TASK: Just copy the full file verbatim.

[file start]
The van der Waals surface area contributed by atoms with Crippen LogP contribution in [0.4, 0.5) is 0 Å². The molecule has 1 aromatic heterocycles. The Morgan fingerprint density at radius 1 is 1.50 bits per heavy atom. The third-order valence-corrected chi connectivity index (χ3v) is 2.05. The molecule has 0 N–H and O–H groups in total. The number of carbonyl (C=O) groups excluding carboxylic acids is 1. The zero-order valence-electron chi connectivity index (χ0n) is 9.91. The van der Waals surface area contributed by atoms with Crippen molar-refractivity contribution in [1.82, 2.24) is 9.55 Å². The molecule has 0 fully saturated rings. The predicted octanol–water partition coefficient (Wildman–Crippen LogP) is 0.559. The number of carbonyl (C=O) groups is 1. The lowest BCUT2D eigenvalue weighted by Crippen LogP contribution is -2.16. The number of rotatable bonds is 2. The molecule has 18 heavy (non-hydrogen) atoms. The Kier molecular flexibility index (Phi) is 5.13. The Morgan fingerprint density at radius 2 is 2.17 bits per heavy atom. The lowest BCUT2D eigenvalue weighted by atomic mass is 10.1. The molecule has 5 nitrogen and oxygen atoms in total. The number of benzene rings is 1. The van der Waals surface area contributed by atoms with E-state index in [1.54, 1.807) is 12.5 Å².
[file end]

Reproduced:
The van der Waals surface area contributed by atoms with Crippen LogP contribution in [0.4, 0.5) is 0 Å². The molecule has 1 aromatic heterocycles. The Morgan fingerprint density at radius 1 is 1.50 bits per heavy atom. The third-order valence-corrected chi connectivity index (χ3v) is 2.05. The molecule has 0 N–H and O–H groups in total. The number of carbonyl (C=O) groups excluding carboxylic acids is 1. The zero-order valence-electron chi connectivity index (χ0n) is 9.91. The van der Waals surface area contributed by atoms with Crippen molar-refractivity contribution in [1.82, 2.24) is 9.55 Å². The molecule has 0 fully saturated rings. The predicted octanol–water partition coefficient (Wildman–Crippen LogP) is 0.559. The number of carbonyl (C=O) groups is 1. The lowest BCUT2D eigenvalue weighted by Crippen LogP contribution is -2.16. The number of rotatable bonds is 2. The molecule has 18 heavy (non-hydrogen) atoms. The Kier molecular flexibility index (Phi) is 5.13. The Morgan fingerprint density at radius 2 is 2.17 bits per heavy atom. The lowest BCUT2D eigenvalue weighted by atomic mass is 10.1. The molecule has 5 nitrogen and oxygen atoms in total. The number of benzene rings is 1. The van der Waals surface area contributed by atoms with E-state index in [1.54, 1.807) is 12.5 Å².